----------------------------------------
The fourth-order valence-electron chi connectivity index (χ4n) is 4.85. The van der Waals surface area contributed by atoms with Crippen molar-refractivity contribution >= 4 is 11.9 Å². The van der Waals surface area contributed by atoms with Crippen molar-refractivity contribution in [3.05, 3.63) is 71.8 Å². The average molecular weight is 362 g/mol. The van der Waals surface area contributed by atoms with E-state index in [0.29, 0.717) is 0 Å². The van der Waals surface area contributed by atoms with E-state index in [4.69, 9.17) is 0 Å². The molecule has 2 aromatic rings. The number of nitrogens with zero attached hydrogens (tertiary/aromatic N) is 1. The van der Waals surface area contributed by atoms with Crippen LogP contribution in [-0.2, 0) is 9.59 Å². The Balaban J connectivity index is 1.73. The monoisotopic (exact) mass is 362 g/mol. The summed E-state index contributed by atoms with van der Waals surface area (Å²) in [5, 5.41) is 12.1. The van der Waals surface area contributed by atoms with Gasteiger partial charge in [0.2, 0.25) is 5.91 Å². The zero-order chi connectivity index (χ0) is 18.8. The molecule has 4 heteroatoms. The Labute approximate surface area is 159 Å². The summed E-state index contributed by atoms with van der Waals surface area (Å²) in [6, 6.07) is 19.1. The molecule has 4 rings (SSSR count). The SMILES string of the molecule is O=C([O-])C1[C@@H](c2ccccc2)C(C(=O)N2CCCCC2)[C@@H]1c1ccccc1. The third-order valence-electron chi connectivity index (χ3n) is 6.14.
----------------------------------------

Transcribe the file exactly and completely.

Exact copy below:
The fourth-order valence-electron chi connectivity index (χ4n) is 4.85. The van der Waals surface area contributed by atoms with Crippen molar-refractivity contribution >= 4 is 11.9 Å². The van der Waals surface area contributed by atoms with Crippen molar-refractivity contribution in [3.05, 3.63) is 71.8 Å². The average molecular weight is 362 g/mol. The van der Waals surface area contributed by atoms with E-state index in [0.29, 0.717) is 0 Å². The van der Waals surface area contributed by atoms with E-state index in [4.69, 9.17) is 0 Å². The molecule has 2 aromatic rings. The number of nitrogens with zero attached hydrogens (tertiary/aromatic N) is 1. The van der Waals surface area contributed by atoms with Crippen LogP contribution in [-0.2, 0) is 9.59 Å². The Balaban J connectivity index is 1.73. The monoisotopic (exact) mass is 362 g/mol. The summed E-state index contributed by atoms with van der Waals surface area (Å²) in [5, 5.41) is 12.1. The van der Waals surface area contributed by atoms with Gasteiger partial charge in [0.2, 0.25) is 5.91 Å². The zero-order chi connectivity index (χ0) is 18.8. The molecule has 4 heteroatoms. The Labute approximate surface area is 159 Å². The summed E-state index contributed by atoms with van der Waals surface area (Å²) in [6, 6.07) is 19.1. The molecule has 4 rings (SSSR count). The SMILES string of the molecule is O=C([O-])C1[C@@H](c2ccccc2)C(C(=O)N2CCCCC2)[C@@H]1c1ccccc1. The third-order valence-electron chi connectivity index (χ3n) is 6.14.